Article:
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Is the economic downturn hurting nonprofits?

April 7, 2009

On March 26 results from a new survey conducted by the Nonprofit Finance Fund raised concerns that the economic health of nonprofit organizations is rapidly deteriorating (according to the New York Times).

img_6833The survey of over 900 nonprofits found that only 12 percent of the organizations expect to operate above break-even, compared with 40 percent reported last year. Just 16 percent anticipate being able to cover their operating expenses in both 2009 and 2010. Obviously, nonprofits are experiencing huge challenges due to the economic crisis.

With corporations and foundations facing losses from the stock market plunge, many are cutting back or halting their usual charitable giving. And with considerable job losses around the nation, individual giving forecasts are unclear. In an end of the year survey covered in The NonProfit Times, more than 40 percent of organizations said that they’re seeing smaller gifts and fewer individual donors. At a time when needs are greater and resources are less, the economic downturn has affected nonprofits in a range of ways.

As a repercussion of the reduced giving due to the slower economy, many nonprofits are forced to make budget and program cuts. Many are also freezing hiring or laying off staff members, in some cases with workforce-reduction percentages in the double digits. In an end of the year survey reported in The NonProfit Times, 40 percent of organizations said they did worse in 2008 compared to the year before, and 41 percent said about the same. Less than twenty percent said they did better in 2008 than 2007.

But even with all of these discouraging economic reports, there is some hopeful news as well.

A Chronicle of Philanthropy survey in March revealed that a majority of Americans who give to charity still plan to donate as much this year as they have in the past. Fifty-two percent of donors said their gifts would be the same as 2008. Only 17.5 percent said they’d give less, and with 30 percent undecided, there is room for people to recognize the importance of giving in hard times.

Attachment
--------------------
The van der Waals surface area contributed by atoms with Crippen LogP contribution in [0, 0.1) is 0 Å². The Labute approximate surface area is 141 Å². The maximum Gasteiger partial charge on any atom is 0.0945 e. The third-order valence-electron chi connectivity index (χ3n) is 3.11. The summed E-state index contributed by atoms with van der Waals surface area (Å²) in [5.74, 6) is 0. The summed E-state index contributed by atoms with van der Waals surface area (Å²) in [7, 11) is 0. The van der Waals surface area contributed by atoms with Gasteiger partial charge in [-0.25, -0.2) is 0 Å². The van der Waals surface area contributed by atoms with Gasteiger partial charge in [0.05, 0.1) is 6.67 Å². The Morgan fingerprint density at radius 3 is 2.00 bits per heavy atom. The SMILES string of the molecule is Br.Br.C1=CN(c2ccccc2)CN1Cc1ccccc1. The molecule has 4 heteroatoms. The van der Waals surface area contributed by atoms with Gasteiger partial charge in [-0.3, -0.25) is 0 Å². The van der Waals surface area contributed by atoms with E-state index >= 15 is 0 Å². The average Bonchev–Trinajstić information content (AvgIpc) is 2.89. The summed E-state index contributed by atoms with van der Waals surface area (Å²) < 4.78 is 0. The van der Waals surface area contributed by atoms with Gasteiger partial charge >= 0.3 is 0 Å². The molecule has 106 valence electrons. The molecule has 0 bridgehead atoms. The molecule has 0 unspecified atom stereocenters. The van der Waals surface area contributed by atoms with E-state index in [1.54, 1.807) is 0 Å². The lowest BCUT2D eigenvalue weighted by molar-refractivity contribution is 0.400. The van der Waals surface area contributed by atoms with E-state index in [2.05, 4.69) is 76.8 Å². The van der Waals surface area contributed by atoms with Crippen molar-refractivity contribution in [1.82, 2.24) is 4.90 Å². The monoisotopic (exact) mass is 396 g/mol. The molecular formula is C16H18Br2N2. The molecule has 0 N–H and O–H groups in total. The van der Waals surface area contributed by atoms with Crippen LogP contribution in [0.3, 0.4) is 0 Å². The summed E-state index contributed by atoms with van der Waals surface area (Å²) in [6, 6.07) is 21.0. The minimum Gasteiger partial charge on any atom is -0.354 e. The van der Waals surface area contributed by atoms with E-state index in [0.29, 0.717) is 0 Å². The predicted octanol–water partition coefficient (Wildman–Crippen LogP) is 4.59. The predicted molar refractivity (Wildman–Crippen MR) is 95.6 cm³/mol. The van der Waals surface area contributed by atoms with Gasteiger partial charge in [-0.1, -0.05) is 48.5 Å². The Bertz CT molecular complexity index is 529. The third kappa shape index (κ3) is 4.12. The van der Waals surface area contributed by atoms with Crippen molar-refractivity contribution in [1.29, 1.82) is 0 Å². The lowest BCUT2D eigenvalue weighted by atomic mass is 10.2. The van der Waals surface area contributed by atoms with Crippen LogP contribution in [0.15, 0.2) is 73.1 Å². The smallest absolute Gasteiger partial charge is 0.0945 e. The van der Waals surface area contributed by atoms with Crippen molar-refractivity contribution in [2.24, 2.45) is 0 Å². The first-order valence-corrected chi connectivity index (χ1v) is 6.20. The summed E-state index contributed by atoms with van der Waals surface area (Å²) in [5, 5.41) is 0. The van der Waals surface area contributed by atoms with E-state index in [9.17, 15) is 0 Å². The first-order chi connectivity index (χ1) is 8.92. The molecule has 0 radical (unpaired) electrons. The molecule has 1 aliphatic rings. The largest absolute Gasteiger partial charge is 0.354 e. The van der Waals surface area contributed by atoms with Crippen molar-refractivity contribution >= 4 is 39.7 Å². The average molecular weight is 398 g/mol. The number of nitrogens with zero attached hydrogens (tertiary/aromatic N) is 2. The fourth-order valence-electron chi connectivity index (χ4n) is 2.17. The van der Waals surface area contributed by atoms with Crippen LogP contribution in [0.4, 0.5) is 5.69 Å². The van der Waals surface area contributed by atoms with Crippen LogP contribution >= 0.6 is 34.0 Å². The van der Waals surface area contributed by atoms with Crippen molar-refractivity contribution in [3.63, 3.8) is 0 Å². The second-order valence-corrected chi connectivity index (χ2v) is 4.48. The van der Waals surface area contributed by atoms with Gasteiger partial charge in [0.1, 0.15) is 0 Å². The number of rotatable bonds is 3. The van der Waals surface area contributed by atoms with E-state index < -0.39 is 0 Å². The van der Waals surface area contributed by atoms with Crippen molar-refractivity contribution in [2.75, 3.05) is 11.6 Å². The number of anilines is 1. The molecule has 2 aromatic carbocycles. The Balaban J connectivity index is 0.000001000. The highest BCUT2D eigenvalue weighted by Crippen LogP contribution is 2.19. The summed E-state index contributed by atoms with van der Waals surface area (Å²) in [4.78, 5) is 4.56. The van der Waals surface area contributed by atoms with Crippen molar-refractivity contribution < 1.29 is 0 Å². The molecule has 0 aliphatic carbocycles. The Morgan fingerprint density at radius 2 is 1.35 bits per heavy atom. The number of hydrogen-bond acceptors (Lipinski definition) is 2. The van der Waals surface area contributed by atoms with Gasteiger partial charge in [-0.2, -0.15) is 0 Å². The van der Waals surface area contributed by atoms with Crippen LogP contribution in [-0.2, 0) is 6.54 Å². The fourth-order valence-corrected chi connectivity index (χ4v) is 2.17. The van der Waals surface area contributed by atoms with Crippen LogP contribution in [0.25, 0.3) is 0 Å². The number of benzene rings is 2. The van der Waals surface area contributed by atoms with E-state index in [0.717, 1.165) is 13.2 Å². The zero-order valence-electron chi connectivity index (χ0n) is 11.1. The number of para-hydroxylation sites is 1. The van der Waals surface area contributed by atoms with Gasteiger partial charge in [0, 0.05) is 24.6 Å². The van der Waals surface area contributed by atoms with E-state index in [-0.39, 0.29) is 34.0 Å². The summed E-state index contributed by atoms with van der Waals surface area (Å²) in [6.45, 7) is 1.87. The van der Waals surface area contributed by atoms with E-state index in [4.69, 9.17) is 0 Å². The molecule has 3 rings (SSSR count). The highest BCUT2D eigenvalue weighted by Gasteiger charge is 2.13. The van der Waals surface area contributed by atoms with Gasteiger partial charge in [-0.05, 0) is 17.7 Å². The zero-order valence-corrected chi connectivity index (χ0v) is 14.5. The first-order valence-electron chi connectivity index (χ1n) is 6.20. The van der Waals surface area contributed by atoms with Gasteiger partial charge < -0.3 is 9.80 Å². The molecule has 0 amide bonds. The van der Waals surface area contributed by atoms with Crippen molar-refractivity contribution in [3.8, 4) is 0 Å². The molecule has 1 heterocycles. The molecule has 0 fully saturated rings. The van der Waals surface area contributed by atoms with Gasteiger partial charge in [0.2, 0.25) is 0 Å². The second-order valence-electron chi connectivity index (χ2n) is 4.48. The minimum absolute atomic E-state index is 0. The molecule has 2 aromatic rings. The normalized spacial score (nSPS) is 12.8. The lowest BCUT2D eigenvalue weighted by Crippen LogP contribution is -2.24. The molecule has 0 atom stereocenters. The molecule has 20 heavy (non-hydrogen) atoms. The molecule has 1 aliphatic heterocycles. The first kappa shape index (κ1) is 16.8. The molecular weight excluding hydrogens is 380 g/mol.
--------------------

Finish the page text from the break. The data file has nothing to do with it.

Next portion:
Many people struggling in this economic crisis themselves are realizing that there are plenty of others out there who need help now more than ever. Of those who planned to give at least as much in 2009, 50 percent said they were willing to make compromises in other areas of their life to do so.

Nonprofits can also benefit from people who aren’t able to contribute financially right now, but perhaps instead could img_6834volunteer their time and skills. On March 15 the New York Times covered “the growing army of the newly unemployed that have been marching into the offices of nonprofit organizations since the recession hit, looking to do some good, and maybe network a little.”

For those who have already experienced job losses due to the economic crisis, volunteering can help them make contacts that could lead to a new job, as well as fill the hours they used to be at the office. And for professionals worried about job security, it’s a great way to stay involved and brush up your skills while benefiting your community.

– Francesca Dalleo

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